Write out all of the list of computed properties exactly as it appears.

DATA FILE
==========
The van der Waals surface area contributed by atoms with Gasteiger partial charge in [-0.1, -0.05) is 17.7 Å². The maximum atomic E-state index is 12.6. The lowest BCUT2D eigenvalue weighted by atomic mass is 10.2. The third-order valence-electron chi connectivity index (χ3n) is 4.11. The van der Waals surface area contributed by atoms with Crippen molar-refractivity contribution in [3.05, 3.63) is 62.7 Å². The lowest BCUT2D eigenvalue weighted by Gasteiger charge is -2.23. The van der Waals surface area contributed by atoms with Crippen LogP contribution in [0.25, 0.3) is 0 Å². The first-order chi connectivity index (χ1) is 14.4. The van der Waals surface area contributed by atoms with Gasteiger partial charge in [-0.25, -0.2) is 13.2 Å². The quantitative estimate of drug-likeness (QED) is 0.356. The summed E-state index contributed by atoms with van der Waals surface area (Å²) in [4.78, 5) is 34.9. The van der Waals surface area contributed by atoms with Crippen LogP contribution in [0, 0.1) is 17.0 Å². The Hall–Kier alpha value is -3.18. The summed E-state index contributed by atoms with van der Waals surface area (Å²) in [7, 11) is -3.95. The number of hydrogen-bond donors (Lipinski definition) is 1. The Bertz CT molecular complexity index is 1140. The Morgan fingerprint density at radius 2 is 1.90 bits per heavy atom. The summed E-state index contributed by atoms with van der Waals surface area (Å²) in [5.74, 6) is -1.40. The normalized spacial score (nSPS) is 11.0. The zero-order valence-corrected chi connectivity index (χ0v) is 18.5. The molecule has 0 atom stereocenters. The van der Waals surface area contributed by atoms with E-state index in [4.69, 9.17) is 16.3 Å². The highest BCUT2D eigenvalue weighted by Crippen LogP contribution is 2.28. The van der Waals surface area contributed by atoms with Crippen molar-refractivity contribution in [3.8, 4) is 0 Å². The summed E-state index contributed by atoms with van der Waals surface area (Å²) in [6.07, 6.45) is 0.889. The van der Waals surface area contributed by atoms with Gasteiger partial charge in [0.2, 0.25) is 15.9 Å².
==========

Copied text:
The van der Waals surface area contributed by atoms with Gasteiger partial charge in [-0.1, -0.05) is 17.7 Å². The maximum atomic E-state index is 12.6. The lowest BCUT2D eigenvalue weighted by atomic mass is 10.2. The third-order valence-electron chi connectivity index (χ3n) is 4.11. The van der Waals surface area contributed by atoms with Crippen molar-refractivity contribution in [3.05, 3.63) is 62.7 Å². The lowest BCUT2D eigenvalue weighted by Gasteiger charge is -2.23. The van der Waals surface area contributed by atoms with Crippen LogP contribution in [0.25, 0.3) is 0 Å². The first-order chi connectivity index (χ1) is 14.4. The van der Waals surface area contributed by atoms with Gasteiger partial charge in [-0.25, -0.2) is 13.2 Å². The quantitative estimate of drug-likeness (QED) is 0.356. The summed E-state index contributed by atoms with van der Waals surface area (Å²) in [4.78, 5) is 34.9. The van der Waals surface area contributed by atoms with Crippen LogP contribution in [0, 0.1) is 17.0 Å². The Hall–Kier alpha value is -3.18. The summed E-state index contributed by atoms with van der Waals surface area (Å²) in [7, 11) is -3.95. The number of hydrogen-bond donors (Lipinski definition) is 1. The Bertz CT molecular complexity index is 1140. The Morgan fingerprint density at radius 2 is 1.90 bits per heavy atom. The summed E-state index contributed by atoms with van der Waals surface area (Å²) in [5.74, 6) is -1.40. The normalized spacial score (nSPS) is 11.0. The zero-order valence-corrected chi connectivity index (χ0v) is 18.5. The molecule has 0 atom stereocenters. The van der Waals surface area contributed by atoms with E-state index in [4.69, 9.17) is 16.3 Å². The highest BCUT2D eigenvalue weighted by Crippen LogP contribution is 2.28. The van der Waals surface area contributed by atoms with Crippen molar-refractivity contribution in [3.8, 4) is 0 Å². The summed E-state index contributed by atoms with van der Waals surface area (Å²) in [6.07, 6.45) is 0.889. The van der Waals surface area contributed by atoms with Gasteiger partial charge in [0.2, 0.25) is 15.9 Å².